China Takes Unusual Measures to Gain UNESCO Listing

Restrictions on Building Height Increase Natural Beauty

by Dan Walsh
December 12, 2008
Usually, when a government tries to gain UNESCO World Heritage status for one of their country's sites, they pour resources into reinforcing crumbling walls or stifling erosion. China likes to do things a little differently, however. Instead of fortifying the buildings surrounding West Lake in Hangzhou, China's old capital city and next potential UNESCO site, the Chinese government has decided to remove the top floors of some of the city's tallest buildings. It may sound like quite the engineering feat, and a little unorthodox, but the government is hoping to clear the skyline in favor of the surrounding, natural views in order speed UNESCO approval.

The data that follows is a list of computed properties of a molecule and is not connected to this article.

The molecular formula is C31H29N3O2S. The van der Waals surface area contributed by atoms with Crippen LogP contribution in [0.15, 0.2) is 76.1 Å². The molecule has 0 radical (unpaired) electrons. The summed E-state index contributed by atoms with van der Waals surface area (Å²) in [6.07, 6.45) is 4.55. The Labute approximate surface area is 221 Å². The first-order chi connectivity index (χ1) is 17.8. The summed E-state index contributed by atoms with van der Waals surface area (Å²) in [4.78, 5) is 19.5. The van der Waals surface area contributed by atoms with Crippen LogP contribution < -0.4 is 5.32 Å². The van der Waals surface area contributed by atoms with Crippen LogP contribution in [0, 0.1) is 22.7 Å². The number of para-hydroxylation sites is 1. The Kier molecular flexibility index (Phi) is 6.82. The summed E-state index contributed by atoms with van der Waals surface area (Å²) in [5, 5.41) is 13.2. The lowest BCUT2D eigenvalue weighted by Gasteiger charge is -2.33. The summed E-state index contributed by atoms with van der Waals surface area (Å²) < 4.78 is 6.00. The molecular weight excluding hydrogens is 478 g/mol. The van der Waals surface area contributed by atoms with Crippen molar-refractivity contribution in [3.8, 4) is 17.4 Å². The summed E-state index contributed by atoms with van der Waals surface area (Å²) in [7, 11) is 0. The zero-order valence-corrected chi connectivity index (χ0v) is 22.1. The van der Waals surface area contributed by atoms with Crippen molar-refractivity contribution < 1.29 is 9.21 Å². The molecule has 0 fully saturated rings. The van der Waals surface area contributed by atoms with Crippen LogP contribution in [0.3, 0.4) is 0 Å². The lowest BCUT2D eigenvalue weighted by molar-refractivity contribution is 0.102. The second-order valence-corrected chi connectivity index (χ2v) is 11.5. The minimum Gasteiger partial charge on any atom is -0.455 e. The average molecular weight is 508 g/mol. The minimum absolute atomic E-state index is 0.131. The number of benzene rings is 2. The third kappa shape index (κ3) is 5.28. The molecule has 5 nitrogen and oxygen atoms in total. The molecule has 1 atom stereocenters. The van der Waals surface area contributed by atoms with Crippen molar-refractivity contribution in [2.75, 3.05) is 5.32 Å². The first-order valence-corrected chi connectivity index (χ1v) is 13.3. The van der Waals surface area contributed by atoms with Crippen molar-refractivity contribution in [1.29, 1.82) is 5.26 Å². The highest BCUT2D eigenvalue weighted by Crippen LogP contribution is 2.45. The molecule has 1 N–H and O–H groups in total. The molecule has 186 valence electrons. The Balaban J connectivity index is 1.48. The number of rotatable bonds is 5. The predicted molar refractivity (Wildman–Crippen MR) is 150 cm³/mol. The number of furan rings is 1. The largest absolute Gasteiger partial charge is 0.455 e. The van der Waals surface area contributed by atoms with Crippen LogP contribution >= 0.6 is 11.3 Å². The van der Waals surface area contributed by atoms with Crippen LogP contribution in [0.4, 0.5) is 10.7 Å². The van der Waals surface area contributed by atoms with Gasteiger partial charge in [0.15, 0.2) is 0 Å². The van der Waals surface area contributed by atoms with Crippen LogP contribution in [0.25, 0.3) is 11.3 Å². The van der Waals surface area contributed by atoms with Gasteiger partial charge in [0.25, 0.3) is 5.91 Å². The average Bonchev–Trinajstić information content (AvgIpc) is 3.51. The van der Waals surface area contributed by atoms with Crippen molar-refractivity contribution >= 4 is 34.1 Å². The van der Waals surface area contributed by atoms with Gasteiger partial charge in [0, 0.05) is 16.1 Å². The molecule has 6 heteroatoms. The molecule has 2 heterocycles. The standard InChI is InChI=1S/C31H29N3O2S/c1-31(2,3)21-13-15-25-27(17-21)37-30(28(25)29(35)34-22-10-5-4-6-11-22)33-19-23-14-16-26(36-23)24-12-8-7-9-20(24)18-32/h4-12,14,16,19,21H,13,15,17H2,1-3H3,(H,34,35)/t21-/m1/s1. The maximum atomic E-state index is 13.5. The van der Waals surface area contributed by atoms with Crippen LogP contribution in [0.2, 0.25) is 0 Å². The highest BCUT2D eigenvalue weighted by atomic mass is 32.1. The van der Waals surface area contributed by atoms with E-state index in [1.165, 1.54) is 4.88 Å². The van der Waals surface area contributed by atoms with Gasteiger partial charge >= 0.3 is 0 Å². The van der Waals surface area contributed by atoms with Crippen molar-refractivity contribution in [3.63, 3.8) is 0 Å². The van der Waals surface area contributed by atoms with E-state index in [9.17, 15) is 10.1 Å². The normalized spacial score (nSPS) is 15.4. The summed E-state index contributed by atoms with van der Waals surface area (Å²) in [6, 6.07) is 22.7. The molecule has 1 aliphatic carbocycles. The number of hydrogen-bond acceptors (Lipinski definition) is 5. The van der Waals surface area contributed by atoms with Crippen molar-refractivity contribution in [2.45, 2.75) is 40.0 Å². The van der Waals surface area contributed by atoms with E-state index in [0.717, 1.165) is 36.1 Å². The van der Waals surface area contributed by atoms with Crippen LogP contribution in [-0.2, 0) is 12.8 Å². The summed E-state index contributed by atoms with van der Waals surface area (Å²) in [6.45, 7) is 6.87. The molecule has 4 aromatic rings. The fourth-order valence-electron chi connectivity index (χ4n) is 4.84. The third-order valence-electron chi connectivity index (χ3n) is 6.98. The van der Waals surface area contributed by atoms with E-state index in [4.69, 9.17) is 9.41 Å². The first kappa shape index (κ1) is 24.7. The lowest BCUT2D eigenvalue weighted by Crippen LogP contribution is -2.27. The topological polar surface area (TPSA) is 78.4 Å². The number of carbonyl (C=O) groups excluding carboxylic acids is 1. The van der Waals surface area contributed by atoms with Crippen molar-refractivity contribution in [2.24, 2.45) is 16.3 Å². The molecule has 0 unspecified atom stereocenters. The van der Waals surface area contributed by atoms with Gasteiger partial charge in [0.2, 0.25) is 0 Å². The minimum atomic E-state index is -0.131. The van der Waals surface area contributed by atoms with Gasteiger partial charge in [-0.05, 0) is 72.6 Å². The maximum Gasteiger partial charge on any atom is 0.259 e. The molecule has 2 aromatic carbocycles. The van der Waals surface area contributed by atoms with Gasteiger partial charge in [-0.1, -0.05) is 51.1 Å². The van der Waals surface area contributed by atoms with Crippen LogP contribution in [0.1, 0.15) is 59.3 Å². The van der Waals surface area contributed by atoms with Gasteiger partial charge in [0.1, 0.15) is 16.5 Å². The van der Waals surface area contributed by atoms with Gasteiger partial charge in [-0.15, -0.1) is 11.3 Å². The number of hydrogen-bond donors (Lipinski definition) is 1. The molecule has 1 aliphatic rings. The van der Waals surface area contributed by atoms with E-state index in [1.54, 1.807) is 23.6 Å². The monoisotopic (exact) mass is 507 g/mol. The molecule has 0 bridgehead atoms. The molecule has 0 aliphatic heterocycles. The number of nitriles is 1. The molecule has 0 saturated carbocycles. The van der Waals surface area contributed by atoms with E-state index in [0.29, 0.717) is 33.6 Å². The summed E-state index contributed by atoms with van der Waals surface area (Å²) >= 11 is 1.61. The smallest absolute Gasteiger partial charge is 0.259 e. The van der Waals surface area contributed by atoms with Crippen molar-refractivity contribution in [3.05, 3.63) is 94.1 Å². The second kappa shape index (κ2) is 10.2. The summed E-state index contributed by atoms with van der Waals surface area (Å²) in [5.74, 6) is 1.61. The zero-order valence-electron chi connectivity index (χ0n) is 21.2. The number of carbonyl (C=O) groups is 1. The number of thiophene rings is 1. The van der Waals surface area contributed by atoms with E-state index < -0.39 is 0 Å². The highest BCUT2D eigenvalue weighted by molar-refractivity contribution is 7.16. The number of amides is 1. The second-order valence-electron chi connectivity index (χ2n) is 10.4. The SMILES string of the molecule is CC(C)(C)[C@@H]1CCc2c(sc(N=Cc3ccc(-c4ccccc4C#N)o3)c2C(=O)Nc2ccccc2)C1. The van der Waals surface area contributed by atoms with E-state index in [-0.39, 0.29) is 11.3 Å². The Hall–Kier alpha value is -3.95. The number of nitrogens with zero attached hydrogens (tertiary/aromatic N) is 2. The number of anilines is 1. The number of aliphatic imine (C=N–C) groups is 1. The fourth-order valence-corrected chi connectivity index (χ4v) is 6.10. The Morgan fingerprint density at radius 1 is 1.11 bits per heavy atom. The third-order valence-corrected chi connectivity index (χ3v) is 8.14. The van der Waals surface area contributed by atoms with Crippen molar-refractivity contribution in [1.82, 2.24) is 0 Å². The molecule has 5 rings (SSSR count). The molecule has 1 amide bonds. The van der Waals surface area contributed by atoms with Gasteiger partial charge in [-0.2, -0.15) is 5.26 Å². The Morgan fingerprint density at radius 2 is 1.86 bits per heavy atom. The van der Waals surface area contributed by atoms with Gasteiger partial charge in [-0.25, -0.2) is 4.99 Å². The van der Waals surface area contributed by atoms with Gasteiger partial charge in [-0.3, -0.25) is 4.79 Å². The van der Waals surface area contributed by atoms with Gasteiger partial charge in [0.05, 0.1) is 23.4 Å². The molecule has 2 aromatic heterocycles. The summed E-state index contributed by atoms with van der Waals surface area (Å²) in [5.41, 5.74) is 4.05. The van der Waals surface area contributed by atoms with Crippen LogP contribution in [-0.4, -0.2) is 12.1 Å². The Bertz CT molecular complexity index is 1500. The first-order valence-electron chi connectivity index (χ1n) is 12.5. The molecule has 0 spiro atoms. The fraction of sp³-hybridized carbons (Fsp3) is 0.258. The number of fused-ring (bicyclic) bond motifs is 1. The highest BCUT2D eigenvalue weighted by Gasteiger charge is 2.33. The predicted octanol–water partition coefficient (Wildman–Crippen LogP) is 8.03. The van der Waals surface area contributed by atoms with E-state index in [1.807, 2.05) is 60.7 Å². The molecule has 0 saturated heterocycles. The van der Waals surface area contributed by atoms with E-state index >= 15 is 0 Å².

China has been under a lot of environmental scrutiny over the last few years, especially during this past year's summer Olympics, so I for one welcome any change the Chinese government makes in favor of their environment. Reducing the height of a few buildings, and even recently setting aside 9,000 sq km of natural landscape as a panda sanctuary is hopefully indicative of a tempered industrial zeal.

Read the story as reported by BBC News

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Lakeside building on the edge of West Lake. Image courtesy of <a href=""> Jacob Ehnmark </a>
Hangzhou skyline at night. Image courtesy of <a href=''>Lennlin</a>